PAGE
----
We have been privately storing all data and info that we have been considering worthwhile.
This information included the following: contacts, social media, emails, etc.
We have recorded a video where you can be seen pleasing yourself. Moreover, weíve made a split-screen footage and shown the video you had been watching.
By clicking a button, I can send this blackmail material to all your contacts.
Want to prevent me from doing this? Send 2500$ to the following bitcoin address.
Bitcoin address: "1GKqCo7eW71jVAdYgGSMJQ3G8btojw3CDw"
Though verification is required, you can easily buy bitcoin. Google how to buy bitcoin.
As soon as payment is complete, your details and video footage will be deleted.
We are very generous, so you have 5 days to process the payment.
Otherwise, I will have to do what I have told you about hereinabove
We donít make mistakes.
Reporting this is useless, it is impossible to track this email address and these emails have been sent via an external server abroad.
These accounts have been hacked.
Should you report this or contact anybody about this, your evidence will be immediately sent out. Besides, we will do anything we can to distribute any other harmful information.
Once this email is opened, we will be notified, and since then the clock will start ticking
You have 5 days exactly, not a minute longer.
Instant automatic malware removal:
Manual threat removal might be a lengthy and complicated process that requires advanced computer skills. Malwarebytes is a professional automatic malware removal tool that is recommended to get rid of malware. Download it by clicking the button below:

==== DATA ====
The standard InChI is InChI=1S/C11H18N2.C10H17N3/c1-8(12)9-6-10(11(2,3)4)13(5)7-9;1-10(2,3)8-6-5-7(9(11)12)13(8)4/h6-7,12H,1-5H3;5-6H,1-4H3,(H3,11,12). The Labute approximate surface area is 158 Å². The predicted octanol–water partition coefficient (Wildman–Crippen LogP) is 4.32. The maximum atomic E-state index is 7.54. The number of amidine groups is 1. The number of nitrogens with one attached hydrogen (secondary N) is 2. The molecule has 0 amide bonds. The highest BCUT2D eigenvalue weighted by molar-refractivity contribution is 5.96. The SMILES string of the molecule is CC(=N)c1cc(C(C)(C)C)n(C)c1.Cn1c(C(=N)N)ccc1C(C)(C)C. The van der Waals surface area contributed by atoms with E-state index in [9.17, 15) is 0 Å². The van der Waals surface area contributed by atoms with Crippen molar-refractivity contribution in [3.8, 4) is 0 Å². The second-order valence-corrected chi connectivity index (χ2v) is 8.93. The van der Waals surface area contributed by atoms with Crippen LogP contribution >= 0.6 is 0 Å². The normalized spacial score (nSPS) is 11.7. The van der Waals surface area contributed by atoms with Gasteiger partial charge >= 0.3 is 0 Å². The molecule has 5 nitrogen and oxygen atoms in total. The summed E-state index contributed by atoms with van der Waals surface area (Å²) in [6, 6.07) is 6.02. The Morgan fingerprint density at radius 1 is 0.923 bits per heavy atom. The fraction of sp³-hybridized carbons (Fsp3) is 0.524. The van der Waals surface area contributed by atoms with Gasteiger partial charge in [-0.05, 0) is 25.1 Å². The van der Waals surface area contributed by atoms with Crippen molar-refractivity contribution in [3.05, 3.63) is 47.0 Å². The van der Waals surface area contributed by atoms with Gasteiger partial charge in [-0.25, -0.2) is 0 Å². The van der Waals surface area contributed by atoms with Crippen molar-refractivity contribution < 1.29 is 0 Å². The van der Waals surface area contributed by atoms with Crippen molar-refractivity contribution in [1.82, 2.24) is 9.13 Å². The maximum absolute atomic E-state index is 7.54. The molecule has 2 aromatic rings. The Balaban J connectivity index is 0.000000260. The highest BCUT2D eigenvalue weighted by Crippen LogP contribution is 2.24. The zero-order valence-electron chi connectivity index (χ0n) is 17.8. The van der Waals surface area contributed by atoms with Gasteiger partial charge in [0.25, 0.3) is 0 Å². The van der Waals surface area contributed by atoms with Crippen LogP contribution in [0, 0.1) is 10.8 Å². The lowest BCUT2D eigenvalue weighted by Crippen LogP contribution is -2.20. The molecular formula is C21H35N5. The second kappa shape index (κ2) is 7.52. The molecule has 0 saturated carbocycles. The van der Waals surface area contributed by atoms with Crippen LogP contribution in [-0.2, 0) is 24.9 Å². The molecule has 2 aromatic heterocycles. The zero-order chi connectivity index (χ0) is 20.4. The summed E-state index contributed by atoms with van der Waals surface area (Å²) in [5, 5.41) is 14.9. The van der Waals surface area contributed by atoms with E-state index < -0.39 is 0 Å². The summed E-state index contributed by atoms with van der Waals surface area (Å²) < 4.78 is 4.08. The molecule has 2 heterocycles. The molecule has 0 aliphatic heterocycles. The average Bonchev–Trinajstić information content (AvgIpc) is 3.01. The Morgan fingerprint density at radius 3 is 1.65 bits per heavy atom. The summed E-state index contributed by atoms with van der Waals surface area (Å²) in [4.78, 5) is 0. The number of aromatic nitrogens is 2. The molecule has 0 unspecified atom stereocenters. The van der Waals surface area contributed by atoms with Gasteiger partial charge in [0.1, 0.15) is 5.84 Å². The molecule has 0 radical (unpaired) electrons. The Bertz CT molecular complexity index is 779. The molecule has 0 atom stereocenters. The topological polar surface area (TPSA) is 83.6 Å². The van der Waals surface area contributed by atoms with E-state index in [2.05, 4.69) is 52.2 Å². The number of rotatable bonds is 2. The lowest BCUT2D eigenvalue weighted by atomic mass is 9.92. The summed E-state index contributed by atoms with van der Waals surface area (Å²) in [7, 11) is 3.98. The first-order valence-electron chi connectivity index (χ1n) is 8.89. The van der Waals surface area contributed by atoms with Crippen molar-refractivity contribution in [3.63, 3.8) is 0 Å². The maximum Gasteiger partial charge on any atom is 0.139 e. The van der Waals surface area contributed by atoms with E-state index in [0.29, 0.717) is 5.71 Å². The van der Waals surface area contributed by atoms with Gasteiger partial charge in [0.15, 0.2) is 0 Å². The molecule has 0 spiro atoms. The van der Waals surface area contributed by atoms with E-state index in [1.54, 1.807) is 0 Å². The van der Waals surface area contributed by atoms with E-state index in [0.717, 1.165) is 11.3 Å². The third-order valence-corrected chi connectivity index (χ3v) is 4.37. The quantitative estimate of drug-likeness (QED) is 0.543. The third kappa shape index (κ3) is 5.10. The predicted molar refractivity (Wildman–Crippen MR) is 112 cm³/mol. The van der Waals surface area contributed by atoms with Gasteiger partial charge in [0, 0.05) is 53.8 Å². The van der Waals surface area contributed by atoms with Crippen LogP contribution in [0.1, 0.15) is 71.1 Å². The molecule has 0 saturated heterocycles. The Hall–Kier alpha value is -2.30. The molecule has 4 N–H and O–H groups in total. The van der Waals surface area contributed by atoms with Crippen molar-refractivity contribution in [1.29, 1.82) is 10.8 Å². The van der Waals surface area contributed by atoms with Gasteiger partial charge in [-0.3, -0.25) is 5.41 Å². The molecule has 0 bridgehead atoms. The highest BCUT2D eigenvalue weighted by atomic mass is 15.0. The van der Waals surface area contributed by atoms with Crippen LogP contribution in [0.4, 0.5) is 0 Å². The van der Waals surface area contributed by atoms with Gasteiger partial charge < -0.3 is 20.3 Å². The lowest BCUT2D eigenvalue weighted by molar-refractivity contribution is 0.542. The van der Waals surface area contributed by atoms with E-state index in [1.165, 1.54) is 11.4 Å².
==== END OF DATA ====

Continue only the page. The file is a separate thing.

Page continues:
- What is "Please yourself Email Scam"?
- STEP 1. Manual removal of possible malware infections.
- STEP 2. Check if your computer is clean.
How to remove malware manually?
Manual malware removal is a complicated task - usually it is best to allow antivirus or anti-malware programs to do this automatically. To remove this malware we recommend using Malwarebytes for Windows. If you wish to remove malware manually, the first step is to identify the name of the malware that you are trying to remove. Here is an example of a suspicious program running on a user's computer:
If you checked the list of programs running on your computer, for example, using task manager, and identified a program that looks suspicious, you should continue with these steps:
Download a program called Autoruns. This program shows auto-start applications, Registry, and file system locations:
Restart your computer into Safe Mode:
Windows XP and Windows 7 users: Start your computer in Safe Mode. Click Start, click Shut Down, click Restart, click OK. During your computer start process, press the F8 key on your keyboard multiple times until you see the Windows Advanced Option menu, and then select Safe Mode with Networking from the list.
Video showing how to start Windows 7 in "Safe Mode with Networking":